Looking at the music of Dutch rock band Focus, started in the late sixties by Thijs Van Leer (b /31/03/48) with Jan Akkerman (b 24/12/46). Van Leer still performs and records under the name today (official site here). Akkerman's site here.




Track by track 41 La Cathedrale de Strasbourg

Archive number: 41
Title: La Cathedrale de Strasbourg
Main Album: Hamburger Concerto
Track number: 3
Genre: Jazz Rock Instrumental/Vocal
Studio: Olympic Studios 'B', 117 Church Road, Barnes, London SW13 9HL
Length: 4' 56”
Composer: Van Leer
Musicians: Jan Akkerman – Electric Guitars (Fenders); Thijs Van Leer – Church organ (St Mary, Barnes), Grand piano, Electric piano, Vocal, Voice; Bert Ruiter- Bass, Autoharp; Colin Allen – Drums
Producer: Mike Vernon
Engineer: Bob Hall with David Hamilton-Smith and Rod Thear
Label: Polydor, Atco, EMI, Red Bullet, JVC, JVC Victor
Date of recording/release: January/March 1974; April 1974. CD – 1998, 2001, 2001, 2002, 2006
Alternative version: Van Leer still performs this one live. He also recorded it with the Gerald Brown Singers on his solo album Reflections.
Notes: Van Leer had moved to Belgium by the time the Hamburger Concerto album was being prepared and here again we have a track with a French feel. This one was inspired by camping holidays in France as a boy and may have been part composed back then. The track has four parts. First, an instrumental introduction (00:00-02:09). This begins with reverbed solo grand piano (00:00-00:34), later intermingled with a very smooth jazz guitar (00:35-00:49). A distinctive percussive note is heard at 00:44 and may be in the background elsewhere (the autoharp?). The church organ comes in next (00:50-01:20) with the piano, then the smooth guitar too (01:21-01:54). This first section closes with solo piano and the 'ding dong' part (01:55-02:09).
Second comes van Leer's multi-tracked (three part harmony) vocal and whistling (02:10-02:34/02:35-03:05) over languorous drums and bass. The minimalist lyrics are 'La Cathedrale de Strasbourg, ding dong, ding dong, La nostalgie, se réveille' (Strasbourg Cathedral, ding dong, ding dong, The memory, one dreams).
Thirdly, Akkerman dabbles with the theme on a beautifully laid back jazz guitar over electric piano, bass and drums (03:06-04:12).
In the final section guitar and piano are joined by a choir of multi-tracked voices to sing the piece out (04:13-04:43). The whole thing ends with two piano chords then two plucked guitar notes (04:44-51). There is also a quieter final 'Amen' (04:53-04:55) at the very end.
A note on Strassbourg Cathedral (from Wikipedia)
Strasbourg Cathedral (Cathedral of Our Lady of Strasbourg) is a RC Cathedral in France. Though considerable parts are in Romanesque architecture, it is widely considered to be among the finest examples of high or late Gothic. Erwin von Steinbech is credited for major contributions 1277-1318. At 142 m, it was the world's tallest building 1625-1874 and remained the tallest church in the world until 1880. Today it is the fourth tallest church. This "gigantic and delicate marvel" (V Hugo) is visible far across the plains of Alsace and can be seen from very far off.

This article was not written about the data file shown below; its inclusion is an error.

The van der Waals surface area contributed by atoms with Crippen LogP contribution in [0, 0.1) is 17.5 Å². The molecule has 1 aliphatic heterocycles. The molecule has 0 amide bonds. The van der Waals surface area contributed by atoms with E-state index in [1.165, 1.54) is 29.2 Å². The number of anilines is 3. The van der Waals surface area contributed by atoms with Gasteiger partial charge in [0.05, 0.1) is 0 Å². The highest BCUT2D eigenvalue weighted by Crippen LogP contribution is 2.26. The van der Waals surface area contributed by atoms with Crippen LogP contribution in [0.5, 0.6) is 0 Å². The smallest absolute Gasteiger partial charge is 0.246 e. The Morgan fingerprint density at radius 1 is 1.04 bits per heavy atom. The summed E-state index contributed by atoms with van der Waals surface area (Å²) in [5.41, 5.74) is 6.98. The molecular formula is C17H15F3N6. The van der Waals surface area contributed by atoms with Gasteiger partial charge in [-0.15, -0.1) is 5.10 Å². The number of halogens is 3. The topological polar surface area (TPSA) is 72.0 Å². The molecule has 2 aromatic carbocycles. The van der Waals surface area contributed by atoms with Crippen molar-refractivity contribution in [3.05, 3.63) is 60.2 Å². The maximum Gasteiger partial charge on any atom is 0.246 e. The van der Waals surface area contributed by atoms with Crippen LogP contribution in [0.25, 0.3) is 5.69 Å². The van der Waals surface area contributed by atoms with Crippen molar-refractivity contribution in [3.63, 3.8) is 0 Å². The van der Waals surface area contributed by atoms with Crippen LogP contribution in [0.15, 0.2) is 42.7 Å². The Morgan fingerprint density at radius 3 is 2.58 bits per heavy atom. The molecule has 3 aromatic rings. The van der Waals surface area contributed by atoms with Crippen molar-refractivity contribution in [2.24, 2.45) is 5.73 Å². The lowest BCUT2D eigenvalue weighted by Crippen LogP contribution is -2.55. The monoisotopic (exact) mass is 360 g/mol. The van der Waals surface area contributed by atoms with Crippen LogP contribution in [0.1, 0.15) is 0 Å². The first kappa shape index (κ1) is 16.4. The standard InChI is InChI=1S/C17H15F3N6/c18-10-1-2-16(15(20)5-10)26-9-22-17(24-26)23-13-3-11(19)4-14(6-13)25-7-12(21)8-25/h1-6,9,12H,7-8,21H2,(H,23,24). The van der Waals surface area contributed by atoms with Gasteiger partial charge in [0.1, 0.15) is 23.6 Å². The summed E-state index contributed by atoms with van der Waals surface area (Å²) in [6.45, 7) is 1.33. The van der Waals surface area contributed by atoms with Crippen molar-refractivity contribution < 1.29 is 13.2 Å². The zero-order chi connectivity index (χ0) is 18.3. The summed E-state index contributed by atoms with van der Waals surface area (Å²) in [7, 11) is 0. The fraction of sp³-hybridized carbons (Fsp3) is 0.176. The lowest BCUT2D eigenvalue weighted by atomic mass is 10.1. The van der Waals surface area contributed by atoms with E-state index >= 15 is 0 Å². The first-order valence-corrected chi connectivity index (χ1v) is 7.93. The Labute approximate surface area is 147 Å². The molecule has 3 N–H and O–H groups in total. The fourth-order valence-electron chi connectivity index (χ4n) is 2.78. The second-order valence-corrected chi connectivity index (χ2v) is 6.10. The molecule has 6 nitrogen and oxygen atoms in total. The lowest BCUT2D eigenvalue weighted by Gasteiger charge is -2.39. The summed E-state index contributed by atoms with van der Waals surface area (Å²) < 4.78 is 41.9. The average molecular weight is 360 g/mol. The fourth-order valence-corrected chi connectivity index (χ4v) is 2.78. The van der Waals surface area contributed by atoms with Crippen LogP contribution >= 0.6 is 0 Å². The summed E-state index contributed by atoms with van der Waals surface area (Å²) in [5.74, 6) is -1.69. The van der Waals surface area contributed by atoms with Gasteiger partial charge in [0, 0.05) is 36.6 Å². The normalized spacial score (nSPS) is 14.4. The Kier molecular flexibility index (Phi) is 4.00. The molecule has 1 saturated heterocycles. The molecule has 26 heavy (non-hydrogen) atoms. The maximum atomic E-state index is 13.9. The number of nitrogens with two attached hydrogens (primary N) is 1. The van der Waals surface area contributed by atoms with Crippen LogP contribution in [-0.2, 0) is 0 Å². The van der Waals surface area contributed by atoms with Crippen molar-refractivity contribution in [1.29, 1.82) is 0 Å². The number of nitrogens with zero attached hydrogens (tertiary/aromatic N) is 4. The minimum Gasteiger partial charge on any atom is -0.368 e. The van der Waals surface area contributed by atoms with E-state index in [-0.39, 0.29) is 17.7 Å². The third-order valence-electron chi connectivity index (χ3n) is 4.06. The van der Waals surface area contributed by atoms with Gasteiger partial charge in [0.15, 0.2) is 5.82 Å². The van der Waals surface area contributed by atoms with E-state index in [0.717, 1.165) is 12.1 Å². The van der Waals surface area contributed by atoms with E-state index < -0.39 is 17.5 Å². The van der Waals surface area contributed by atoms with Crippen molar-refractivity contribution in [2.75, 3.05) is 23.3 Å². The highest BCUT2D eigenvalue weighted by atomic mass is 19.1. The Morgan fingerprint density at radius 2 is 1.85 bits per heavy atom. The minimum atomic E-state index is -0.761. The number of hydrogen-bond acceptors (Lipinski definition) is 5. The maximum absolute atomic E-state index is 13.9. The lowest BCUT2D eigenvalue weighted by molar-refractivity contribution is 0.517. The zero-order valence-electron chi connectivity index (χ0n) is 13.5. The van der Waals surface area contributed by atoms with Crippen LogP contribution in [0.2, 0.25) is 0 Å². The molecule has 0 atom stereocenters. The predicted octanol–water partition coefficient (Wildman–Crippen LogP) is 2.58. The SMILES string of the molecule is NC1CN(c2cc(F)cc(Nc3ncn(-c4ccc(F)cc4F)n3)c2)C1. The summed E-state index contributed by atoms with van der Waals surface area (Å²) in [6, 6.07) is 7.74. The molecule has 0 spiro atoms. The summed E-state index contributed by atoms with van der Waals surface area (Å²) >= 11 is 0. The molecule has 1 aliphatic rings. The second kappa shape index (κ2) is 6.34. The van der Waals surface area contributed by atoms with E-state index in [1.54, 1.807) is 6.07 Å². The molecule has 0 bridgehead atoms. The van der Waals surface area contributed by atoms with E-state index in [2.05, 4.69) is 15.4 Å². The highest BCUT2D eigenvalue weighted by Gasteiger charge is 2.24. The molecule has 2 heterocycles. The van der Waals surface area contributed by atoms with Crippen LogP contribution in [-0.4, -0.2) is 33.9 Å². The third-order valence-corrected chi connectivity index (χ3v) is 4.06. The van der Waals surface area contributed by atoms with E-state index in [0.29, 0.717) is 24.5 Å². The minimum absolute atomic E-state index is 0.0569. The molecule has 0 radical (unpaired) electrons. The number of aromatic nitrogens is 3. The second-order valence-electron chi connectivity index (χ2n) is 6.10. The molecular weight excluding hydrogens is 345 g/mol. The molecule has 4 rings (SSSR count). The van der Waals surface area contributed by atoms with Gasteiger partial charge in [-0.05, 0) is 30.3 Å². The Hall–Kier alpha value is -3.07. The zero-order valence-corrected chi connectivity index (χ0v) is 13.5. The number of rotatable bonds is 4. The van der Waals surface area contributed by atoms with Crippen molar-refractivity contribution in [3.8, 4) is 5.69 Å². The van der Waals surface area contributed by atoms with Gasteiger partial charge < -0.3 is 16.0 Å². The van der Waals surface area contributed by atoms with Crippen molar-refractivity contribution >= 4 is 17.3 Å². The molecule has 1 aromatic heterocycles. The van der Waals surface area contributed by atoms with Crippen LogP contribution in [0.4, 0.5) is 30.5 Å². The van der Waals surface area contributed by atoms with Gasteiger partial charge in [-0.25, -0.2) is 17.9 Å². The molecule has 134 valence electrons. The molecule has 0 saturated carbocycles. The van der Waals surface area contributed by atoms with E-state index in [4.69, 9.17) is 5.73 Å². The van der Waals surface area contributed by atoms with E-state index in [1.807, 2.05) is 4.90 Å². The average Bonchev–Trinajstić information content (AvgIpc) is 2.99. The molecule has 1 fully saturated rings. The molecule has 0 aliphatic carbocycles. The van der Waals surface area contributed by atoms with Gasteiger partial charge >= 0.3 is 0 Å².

Construction (1176–1439) began with the quire and north transept in Romanesque style. In 1225 a team from Chartres revolutionised the construction by contributing a Gothic style. In order to find money to finish the nave, the Church resorted to indulgences. The money was kept by the Oeuvre Notre-Dame, which also hired architects and stone workers. Sandstone from the Vosges gives the Cathedral its pink hue.
Like the city, the cathedral connects Munster-German and French cultural influences, while the eastern structures, eg the choir and south portal, still have very Romanesque features. Above all, the famous west front, decorated with thousands of figures, is a masterpiece of the era. The tower is one of the first to rely substantially on craftsmanship, with the final appearance being one with a high degree of linearity captured in stone. While previous façades were certainly drawn prior to construction, Strasbourg has one of the earliest whose construction is inconceivable without prior drawing. Strasbourg and Cologne together represent some of the earliest uses of architectural drawing. The work of Professor Bork of Iowa suggests that the Strasbourg facade's design, while seeming almost random in its complexity, can be constructed using a series of rotated octagons.
The north tower, completed 1439, was the world's tallest 1625-1874. The planned south tower was never built and as a result, with its characteristic asymmetrical form, the cathedral is now Alsace's premier landmark. One can see 30 kms from the observation level, which provides a view of the Rhine banks from the Vosges all the way to the Black Forest. During WWII, stained glass was removed and stored in a salt mine near Heilbron, Germany. After the war, it was returned by the US military.
In the 1520s the city, under the spiritual guidance of Martin Bucer embraced the teachings of Luther, whose adherents established a Gymnasium, made into a University the following century. The city first followed the
Tetrapolitan Confession, then the Augsburg. Protestant iconoclasm caused much destruction to churches and cloisters. Strasbourg was a centre of humanist scholarship and early book-printing in the Holy Roman Empire and its intellectual and political influence contributed much to the establishment of Protestantism as an accepted denomination in southwest Germany (Calvin had spent several years as a political refugee in the city).

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